(2013)

Critic Reviews

87

Metascore

Based on 45 critic reviews provided by Metacritic.com
100
Redford, already a giant, has never been more suggestive. His character's misadventure - might be a kind of cosmic penance. It's the salvation of the moviegoing year.
100
A genuine nail-biter, scrupulously made and fully involving, elemental in its simplicity.
100
All Is Lost is movie magic on many levels but most importantly as the rare opportunity to watch a seasoned actor at the pinnacle of his power.
100
This is Robert Redford doing what too many stars should do and don't: taking a chance. And reinventing his art. It's an extraordinary thing to see.
100
There is incredible tension in this ordeal, this effort to survive, to find rescue, and Redford - an icon of the American film experience for more than half a century now - makes that tension deeply palpable.
100
Redford will surely earn a well-deserved Oscar nomination for this role, to which he commits with unerring dedication. But the real star is writer/director Chandor, whose painstaking approach is exquisite in its spare integrity.
100
It's a meditation on mortality, with remarkable resemblances to "Gravity," not to mention echoes of "The Old Man and the Sea." It's admirably crafted, with a wealth of detail that illustrates the sailor's resourcefulness.
100
Here is a formidable opus whose real spiritual relative is Tennyson's "Ulysses". Yes. All is Lost is that good.
100
All Is Lost works quite brilliantly on its most basic narrative level.
91
Chandor delivers pure cinema. Thrilling and adventuresome, this is a career highlight from the uniquely sympathetic Robert Redford.
91
The movie is an impressively realized work of minimalist storytelling that foregrounds Redford's physicality more than any other role in his celebrated career. His performance defines the movie to an almost shockingly experimental degree.
90
New York Magazine (Vulture)
In his late seventies, Robert Redford has never held the camera as magnificently as he does in the survival-at-sea thriller All Is Lost.
90
It's a classic tale of survival that draws on how movies, in the right hands, can make viewers see the world through others' eyes, and to feel what keeps them grasping as it threatens to slip away.
88
This solo ordeal won't be to every taste, but All Is Lost is a grand vehicle for the actor and for that viewer ready to consider his or her own mortality, the problems, conflicts, strengths and shortcomings you're sure you leave behind when you just sail away.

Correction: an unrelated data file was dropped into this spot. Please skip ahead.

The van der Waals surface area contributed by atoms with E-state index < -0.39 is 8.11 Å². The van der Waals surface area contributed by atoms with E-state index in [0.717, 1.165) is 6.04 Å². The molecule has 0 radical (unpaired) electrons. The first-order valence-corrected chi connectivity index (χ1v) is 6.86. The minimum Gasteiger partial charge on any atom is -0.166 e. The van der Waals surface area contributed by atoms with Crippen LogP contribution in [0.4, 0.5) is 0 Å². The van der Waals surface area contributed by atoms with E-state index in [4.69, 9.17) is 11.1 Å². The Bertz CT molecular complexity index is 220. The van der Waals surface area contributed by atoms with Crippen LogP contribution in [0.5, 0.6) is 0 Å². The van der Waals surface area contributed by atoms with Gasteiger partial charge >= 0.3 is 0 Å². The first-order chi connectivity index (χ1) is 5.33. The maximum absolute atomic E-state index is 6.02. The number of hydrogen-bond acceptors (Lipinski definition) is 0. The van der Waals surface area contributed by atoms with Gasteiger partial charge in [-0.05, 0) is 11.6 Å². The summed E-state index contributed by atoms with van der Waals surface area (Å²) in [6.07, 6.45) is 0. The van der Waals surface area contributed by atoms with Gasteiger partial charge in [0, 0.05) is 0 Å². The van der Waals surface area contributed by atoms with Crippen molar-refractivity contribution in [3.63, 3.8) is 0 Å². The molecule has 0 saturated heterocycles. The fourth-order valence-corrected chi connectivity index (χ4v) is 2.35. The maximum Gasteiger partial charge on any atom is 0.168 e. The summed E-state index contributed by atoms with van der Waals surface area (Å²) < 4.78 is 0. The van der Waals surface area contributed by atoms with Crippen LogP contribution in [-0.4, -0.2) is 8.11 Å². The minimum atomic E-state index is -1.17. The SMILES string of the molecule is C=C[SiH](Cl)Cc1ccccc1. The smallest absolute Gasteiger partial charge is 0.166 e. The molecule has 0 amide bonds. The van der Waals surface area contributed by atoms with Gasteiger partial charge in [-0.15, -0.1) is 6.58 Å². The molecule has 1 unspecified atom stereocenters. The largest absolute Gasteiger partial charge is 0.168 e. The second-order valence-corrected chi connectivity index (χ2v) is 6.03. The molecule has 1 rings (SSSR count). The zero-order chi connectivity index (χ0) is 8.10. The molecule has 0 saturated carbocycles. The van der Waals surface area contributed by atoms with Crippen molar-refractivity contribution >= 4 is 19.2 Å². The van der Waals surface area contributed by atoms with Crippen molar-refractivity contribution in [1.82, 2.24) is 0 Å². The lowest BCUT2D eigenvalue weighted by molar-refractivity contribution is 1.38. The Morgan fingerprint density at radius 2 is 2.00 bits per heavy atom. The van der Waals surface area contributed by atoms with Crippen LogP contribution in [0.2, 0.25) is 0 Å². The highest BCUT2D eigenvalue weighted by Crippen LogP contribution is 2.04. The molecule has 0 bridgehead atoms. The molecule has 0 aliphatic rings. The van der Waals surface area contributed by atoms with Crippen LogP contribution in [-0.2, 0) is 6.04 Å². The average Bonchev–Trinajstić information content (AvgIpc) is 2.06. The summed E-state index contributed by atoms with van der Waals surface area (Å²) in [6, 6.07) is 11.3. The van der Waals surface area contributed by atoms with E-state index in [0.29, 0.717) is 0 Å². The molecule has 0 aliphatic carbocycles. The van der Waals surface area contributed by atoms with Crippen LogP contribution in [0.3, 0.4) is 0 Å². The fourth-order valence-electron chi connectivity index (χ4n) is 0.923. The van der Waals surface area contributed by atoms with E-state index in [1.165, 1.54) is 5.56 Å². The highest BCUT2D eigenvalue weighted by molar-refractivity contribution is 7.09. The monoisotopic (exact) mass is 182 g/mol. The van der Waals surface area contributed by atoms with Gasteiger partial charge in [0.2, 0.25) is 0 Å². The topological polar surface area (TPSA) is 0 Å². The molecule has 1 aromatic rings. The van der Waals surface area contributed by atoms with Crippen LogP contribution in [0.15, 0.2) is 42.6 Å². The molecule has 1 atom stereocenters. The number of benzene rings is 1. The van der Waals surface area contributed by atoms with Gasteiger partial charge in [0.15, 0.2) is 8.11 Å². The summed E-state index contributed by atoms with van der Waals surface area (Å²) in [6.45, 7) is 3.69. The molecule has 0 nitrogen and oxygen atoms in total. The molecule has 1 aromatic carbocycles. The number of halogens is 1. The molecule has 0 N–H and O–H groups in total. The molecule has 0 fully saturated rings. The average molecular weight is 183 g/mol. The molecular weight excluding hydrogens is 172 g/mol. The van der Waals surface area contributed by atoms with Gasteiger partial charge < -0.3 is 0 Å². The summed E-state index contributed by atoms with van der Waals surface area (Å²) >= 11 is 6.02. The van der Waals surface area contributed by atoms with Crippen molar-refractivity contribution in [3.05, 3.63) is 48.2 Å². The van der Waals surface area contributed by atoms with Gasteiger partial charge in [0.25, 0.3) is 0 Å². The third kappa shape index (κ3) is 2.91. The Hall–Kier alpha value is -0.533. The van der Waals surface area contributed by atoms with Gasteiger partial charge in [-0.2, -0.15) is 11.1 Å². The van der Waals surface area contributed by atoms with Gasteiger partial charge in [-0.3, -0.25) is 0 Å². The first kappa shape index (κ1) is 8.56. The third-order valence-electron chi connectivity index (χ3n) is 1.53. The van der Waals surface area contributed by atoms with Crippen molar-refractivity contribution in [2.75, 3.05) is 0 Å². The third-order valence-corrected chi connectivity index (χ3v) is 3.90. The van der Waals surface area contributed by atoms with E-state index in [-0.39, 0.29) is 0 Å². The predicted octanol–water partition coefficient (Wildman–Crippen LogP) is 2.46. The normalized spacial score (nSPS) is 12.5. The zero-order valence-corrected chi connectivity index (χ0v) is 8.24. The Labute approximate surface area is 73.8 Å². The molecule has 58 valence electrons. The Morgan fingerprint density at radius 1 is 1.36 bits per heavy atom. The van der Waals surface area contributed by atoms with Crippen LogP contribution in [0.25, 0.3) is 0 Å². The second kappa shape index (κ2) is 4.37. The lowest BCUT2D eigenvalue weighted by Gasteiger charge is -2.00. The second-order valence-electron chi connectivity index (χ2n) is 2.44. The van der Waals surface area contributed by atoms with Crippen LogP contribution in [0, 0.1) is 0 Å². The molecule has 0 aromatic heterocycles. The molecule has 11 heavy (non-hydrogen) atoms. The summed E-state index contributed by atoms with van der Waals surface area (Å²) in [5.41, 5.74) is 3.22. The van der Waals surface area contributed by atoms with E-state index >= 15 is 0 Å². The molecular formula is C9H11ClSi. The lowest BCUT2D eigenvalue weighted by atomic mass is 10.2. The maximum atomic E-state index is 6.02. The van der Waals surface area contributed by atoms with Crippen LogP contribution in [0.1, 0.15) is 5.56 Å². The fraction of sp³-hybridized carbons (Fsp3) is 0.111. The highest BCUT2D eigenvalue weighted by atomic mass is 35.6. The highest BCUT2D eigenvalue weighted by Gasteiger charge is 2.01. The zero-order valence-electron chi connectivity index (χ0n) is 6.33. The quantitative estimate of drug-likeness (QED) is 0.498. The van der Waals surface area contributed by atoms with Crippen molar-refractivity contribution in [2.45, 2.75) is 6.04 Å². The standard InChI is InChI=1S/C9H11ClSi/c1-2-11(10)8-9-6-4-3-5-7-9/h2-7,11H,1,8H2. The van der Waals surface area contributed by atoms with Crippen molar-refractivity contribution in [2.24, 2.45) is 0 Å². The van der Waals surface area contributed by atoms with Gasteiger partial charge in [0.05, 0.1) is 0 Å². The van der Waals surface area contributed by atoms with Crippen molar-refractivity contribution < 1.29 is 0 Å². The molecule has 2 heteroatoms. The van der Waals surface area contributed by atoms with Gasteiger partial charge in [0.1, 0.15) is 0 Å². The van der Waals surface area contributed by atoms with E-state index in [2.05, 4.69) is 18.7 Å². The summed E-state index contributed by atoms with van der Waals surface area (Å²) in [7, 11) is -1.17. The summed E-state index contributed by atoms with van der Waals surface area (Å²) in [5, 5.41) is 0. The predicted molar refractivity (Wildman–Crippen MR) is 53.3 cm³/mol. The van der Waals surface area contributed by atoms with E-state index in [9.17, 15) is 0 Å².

88
In this spare, unusual and intimate action thriller, Redford's expressions do nearly all of the communicating. He is the sole human cast member and utters only one word during the entire movie, which covers a span of eight days. The ocean - super-charged and becalmed - gets equal billing. If this sounds bizarre, or like an exercise in tedium, it is neither.
88
Redford, who can play intelligence, wit and nuance to a camera like nobody's business, holds us in his grip. It's a master class in acting.
83
All Is Lost is a taut, superbly crafted addition to the survival story genre.
80
A virtually wordless film that speaks with grave eloquence and simplicity about the human condition. Nothing here feels fancy or extraneous, least of all Redford's superb performance.
80
Unimaginable as anything but a movie. It's largely wordless, sombrely spectacular, vast and intimate at the same time, with a commitment to detailed physical reality that commands amazed attention for a tight hundred minutes.
80
All is Lost is as quiet as "Margin Call" was chatty; at a minimum, you might call this film a procedural. But like the best of the genre, its relentless focus on the material and the practical also gestures subtly at a life of the soul, however battered.
70
Redford, who can't avoid exuding charisma, plays this role with utter naturalism and lack of histrionics or self-regard.
63
J.C. Chandor creates an austere snapshot of human struggle, ingenuity, and perseverance, one that's predicated on Robert Redford's fantastic performance.
60
The film's scope is limited, but as far as it goes, All Is Lost is very good indeed: a neat idea, very nimbly executed.
60
Redford delivers a tour de force performance: holding the screen effortlessly with no acting support whatsoever.

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